After winning his US Championship match, Hans Niemann said the game was “a message to everyone”.
A top chess player accused of cheating has insisted he is “not going to back down” after making his first comments on the scandal in nearly a month.
On Tuesday, a Chess.com investigation claimed it was “likely” Hans Niemann cheated in more than 100 games online.
The 19-year-old American rising star had already been accused of cheating by world champion Magnus Carlsen.
Speaking on Wednesday after winning his US Championship game, Niemann said his victory was “a message to everyone”.
In a news conference following a convincing win against 15-year-old grandmaster Christopher Yoo, Niemann was asked about the “elephant in the room” – a reference to the cheating scandal that has gripped the chess world.
Without addressing the allegations directly, Niemann said: “This game is a message to everyone. This entire thing started with me saying ‘chess speaks for itself’ and I think this game spoke for itself and showed the chess player I am.
“It also showed I’m not going to back down and I’m going to play my best chess here regardless of the pressure.”
Niemann then cut the interview short after less than 60 seconds.
“It was such a beautiful game I don’t need to describe it.”— Saint Louis Chess Club (@STLChessClub)
“You can leave it to your own interpretation, but thank you, that’s it”, he said when the interviewer tried to ask more questions.
“That’s all I can say, because it was such a beautiful game I don’t even need to describe it,” he concluded.
Niemann, who was playing in the first round of the US Championship in St Louis, then walked out of the interview, prompting commentator Yasser Seirawan to laugh and say: “What? That’s it? Ok.”
Until the interview Niemann had not spoken about the scandal since 7 September when he admitted to cheating in informal games when he was younger but strenuously denied doing so in competitive games.
Niemann added that he was willing to play naked to prove his innocence and accused Carlsen and Chess.com of trying to ruin his career.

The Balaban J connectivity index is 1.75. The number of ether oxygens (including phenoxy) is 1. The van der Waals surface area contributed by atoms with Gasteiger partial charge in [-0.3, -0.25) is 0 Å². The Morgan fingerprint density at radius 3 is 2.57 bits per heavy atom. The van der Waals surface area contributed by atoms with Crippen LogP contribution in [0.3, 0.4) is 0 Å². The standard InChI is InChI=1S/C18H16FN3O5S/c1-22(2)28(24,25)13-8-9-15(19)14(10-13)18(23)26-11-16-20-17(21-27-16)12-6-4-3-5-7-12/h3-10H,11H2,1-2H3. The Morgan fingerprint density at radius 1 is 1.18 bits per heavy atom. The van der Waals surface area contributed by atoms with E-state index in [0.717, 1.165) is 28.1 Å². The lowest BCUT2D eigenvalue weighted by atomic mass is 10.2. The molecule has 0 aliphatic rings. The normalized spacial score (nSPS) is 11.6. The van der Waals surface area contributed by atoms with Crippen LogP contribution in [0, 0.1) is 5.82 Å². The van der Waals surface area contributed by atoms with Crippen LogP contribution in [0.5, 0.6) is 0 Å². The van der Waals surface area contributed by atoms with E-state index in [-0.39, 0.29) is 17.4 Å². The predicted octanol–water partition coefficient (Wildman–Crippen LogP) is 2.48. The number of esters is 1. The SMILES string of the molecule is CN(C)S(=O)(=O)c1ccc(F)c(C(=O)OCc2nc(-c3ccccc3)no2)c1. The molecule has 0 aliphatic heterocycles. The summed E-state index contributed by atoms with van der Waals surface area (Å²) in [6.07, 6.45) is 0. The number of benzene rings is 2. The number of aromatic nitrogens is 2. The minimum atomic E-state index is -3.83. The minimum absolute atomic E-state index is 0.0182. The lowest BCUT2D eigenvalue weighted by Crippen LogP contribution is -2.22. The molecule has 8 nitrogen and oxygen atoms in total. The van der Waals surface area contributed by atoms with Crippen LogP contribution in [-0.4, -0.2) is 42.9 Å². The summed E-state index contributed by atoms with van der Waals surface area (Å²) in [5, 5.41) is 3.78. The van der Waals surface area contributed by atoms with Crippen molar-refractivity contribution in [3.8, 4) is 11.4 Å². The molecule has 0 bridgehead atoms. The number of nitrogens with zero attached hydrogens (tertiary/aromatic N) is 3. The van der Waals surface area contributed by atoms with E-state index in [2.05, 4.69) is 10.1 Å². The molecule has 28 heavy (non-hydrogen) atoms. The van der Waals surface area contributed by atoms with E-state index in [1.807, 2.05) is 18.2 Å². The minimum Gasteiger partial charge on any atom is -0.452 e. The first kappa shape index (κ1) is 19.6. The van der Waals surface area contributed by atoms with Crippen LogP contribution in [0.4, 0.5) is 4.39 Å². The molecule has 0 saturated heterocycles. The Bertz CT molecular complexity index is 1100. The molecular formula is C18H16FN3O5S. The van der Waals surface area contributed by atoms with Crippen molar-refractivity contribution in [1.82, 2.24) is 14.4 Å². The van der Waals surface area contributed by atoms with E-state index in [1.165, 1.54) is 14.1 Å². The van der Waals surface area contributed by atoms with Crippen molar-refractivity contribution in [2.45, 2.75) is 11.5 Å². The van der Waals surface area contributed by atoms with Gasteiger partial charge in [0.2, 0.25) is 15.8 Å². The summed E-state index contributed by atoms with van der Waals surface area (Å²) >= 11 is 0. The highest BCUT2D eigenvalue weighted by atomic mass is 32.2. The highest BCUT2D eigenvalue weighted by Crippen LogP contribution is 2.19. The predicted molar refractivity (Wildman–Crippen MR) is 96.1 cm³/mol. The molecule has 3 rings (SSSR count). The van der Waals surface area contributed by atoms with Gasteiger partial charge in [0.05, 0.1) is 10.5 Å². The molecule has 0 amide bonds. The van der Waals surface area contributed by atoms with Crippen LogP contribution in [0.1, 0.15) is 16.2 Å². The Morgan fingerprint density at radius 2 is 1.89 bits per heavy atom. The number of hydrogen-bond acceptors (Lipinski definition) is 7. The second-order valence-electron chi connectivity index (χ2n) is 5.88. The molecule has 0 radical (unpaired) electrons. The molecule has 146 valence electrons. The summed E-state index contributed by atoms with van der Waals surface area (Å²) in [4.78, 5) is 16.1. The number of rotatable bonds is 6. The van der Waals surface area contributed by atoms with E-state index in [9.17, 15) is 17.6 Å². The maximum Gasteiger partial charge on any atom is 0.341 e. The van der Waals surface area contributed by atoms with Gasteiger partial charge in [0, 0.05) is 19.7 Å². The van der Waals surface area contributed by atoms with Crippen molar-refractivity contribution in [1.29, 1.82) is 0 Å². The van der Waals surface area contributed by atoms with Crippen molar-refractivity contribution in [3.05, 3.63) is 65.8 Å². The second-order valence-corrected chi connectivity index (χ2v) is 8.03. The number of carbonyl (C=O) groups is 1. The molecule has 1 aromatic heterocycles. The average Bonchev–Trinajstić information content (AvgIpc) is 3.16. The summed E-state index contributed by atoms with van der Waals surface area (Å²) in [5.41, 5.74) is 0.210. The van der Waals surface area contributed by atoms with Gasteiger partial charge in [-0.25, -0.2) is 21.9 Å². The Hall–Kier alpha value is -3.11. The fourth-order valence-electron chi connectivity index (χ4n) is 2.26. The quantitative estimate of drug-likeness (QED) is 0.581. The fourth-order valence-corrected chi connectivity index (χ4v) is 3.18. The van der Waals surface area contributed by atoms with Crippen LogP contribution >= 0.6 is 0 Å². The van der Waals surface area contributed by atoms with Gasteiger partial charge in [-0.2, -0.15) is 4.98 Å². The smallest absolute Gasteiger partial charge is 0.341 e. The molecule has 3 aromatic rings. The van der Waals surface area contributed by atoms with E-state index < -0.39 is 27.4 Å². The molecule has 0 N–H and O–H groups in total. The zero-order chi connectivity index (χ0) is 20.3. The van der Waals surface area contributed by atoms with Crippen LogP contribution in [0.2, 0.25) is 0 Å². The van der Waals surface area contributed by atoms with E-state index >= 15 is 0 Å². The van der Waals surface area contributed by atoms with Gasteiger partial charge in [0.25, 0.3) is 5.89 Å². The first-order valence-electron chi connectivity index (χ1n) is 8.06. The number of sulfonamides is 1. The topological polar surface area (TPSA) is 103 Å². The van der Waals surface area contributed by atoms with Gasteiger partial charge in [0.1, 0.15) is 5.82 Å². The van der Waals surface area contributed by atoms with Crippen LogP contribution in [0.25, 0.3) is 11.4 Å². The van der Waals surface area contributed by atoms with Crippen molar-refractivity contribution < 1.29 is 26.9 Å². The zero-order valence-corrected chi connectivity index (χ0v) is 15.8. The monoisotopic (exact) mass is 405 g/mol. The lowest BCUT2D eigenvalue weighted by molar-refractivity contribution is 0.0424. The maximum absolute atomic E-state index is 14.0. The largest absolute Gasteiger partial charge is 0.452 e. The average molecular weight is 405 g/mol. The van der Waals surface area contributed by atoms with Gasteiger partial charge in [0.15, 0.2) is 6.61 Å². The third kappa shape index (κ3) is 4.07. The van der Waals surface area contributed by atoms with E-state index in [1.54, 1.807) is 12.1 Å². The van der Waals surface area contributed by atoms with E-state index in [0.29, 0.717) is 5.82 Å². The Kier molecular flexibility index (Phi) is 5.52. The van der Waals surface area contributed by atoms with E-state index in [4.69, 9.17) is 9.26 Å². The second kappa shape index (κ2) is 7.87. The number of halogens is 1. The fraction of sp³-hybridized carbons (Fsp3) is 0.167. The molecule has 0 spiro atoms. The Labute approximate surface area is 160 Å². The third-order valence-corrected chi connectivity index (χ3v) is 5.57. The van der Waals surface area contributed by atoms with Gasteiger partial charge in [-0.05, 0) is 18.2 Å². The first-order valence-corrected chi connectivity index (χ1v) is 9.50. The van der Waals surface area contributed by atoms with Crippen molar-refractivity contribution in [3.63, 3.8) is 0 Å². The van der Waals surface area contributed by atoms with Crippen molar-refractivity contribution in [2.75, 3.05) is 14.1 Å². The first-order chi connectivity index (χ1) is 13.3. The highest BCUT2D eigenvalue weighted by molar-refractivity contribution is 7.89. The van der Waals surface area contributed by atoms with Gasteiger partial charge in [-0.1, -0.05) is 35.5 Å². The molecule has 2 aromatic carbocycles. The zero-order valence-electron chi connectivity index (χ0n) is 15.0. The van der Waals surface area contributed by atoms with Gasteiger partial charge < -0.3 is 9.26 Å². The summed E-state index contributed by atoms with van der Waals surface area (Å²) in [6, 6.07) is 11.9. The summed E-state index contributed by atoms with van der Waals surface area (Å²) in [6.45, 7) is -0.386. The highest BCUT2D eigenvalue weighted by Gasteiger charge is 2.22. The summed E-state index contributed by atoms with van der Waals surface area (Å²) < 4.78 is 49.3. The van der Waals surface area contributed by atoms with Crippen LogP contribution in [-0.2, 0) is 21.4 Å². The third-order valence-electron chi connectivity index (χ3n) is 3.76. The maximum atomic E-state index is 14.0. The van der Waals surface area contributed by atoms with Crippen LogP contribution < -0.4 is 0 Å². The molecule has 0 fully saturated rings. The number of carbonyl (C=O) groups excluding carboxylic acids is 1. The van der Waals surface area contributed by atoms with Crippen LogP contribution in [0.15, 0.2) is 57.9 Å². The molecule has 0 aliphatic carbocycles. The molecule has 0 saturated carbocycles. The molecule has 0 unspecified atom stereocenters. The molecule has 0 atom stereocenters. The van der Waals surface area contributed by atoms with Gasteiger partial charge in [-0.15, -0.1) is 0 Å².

The scandal began last month, after 31-year-old Carlsen, considered by many to be the greatest player of all time, was defeated by Niemann at the Sinquefield Cup in a major upset.
The Norwegian made veiled accusations of cheating against Niemann at the time before openly accusing him last week.
Then on Tuesday, a Chess.com investigation claimed it was likely Niemann had cheated “much more often” than he had admitted to, including in prize money events and against highly-rated “well known” figures in the game.
Chess.com also raised doubts about the speed of Niemann’s improvement – which has seen him go from roughly 800 in the world into the top 50 in 20 months – describing this rise as the fastest in “modern recorded history”.
But it found no evidence he had cheated in his game against Carlsen or in any other over-the-board games.
A separate statistical analysis of Niemann’s over-the-board games by Prof Kenneth Regan, widely regarded as the world’s leading expert on cheating in chess, has also found no evidence he cheated.
Not since 2006’s “Toiletgate” has chess faced a cheating scandal at the elite levels of the game.
Back then, world championship challenger Veselin Topalov’s team accused the champion Vladimir Kramnik of cheating during his “strange, if not suspicious” trips to the bathroom.
Prof Regan also found no evidence Kramnik had cheated.